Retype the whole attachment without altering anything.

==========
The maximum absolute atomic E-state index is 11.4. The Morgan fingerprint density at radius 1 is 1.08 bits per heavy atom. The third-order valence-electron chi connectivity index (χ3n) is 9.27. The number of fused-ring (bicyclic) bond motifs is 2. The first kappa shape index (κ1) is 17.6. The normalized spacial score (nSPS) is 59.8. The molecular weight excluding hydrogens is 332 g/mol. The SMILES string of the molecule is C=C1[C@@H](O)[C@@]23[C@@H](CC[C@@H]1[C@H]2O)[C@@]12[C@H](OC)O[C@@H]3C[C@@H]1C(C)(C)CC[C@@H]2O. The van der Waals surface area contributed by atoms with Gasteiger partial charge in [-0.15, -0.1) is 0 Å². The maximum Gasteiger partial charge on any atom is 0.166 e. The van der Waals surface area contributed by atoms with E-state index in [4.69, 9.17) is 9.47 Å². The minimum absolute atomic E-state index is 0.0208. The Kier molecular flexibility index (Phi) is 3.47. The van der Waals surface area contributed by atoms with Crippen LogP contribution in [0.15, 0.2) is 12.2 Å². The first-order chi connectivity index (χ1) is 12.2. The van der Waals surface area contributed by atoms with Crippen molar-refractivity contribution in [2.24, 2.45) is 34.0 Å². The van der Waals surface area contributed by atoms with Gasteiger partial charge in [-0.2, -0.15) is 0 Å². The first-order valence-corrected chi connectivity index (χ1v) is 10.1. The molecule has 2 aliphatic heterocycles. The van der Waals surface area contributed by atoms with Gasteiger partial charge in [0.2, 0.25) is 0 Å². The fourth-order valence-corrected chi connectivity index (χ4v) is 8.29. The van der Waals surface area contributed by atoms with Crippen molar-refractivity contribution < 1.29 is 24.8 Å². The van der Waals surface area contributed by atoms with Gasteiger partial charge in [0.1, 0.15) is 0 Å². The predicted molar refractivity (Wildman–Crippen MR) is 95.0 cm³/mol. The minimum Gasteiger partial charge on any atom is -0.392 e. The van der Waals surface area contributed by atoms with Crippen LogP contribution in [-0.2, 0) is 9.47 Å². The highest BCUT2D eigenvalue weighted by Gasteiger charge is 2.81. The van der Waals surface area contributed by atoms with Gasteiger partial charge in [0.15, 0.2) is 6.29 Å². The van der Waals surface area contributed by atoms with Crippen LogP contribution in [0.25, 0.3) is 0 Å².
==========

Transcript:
The maximum absolute atomic E-state index is 11.4. The Morgan fingerprint density at radius 1 is 1.08 bits per heavy atom. The third-order valence-electron chi connectivity index (χ3n) is 9.27. The number of fused-ring (bicyclic) bond motifs is 2. The first kappa shape index (κ1) is 17.6. The normalized spacial score (nSPS) is 59.8. The molecular weight excluding hydrogens is 332 g/mol. The SMILES string of the molecule is C=C1[C@@H](O)[C@@]23[C@@H](CC[C@@H]1[C@H]2O)[C@@]12[C@H](OC)O[C@@H]3C[C@@H]1C(C)(C)CC[C@@H]2O. The van der Waals surface area contributed by atoms with Gasteiger partial charge in [-0.15, -0.1) is 0 Å². The maximum Gasteiger partial charge on any atom is 0.166 e. The van der Waals surface area contributed by atoms with E-state index in [4.69, 9.17) is 9.47 Å². The minimum absolute atomic E-state index is 0.0208. The Kier molecular flexibility index (Phi) is 3.47. The van der Waals surface area contributed by atoms with Crippen LogP contribution in [0.15, 0.2) is 12.2 Å². The first-order chi connectivity index (χ1) is 12.2. The van der Waals surface area contributed by atoms with Crippen molar-refractivity contribution in [2.24, 2.45) is 34.0 Å². The van der Waals surface area contributed by atoms with Gasteiger partial charge in [-0.2, -0.15) is 0 Å². The first-order valence-corrected chi connectivity index (χ1v) is 10.1. The molecule has 2 aliphatic heterocycles. The van der Waals surface area contributed by atoms with Gasteiger partial charge in [0.2, 0.25) is 0 Å². The fourth-order valence-corrected chi connectivity index (χ4v) is 8.29. The van der Waals surface area contributed by atoms with Crippen molar-refractivity contribution < 1.29 is 24.8 Å². The van der Waals surface area contributed by atoms with Gasteiger partial charge in [0.1, 0.15) is 0 Å². The predicted molar refractivity (Wildman–Crippen MR) is 95.0 cm³/mol. The minimum Gasteiger partial charge on any atom is -0.392 e. The van der Waals surface area contributed by atoms with Crippen LogP contribution in [-0.2, 0) is 9.47 Å². The highest BCUT2D eigenvalue weighted by Gasteiger charge is 2.81. The van der Waals surface area contributed by atoms with Gasteiger partial charge in [0.15, 0.2) is 6.29 Å². The van der Waals surface area contributed by atoms with Crippen LogP contribution in [0.25, 0.3) is 0 Å².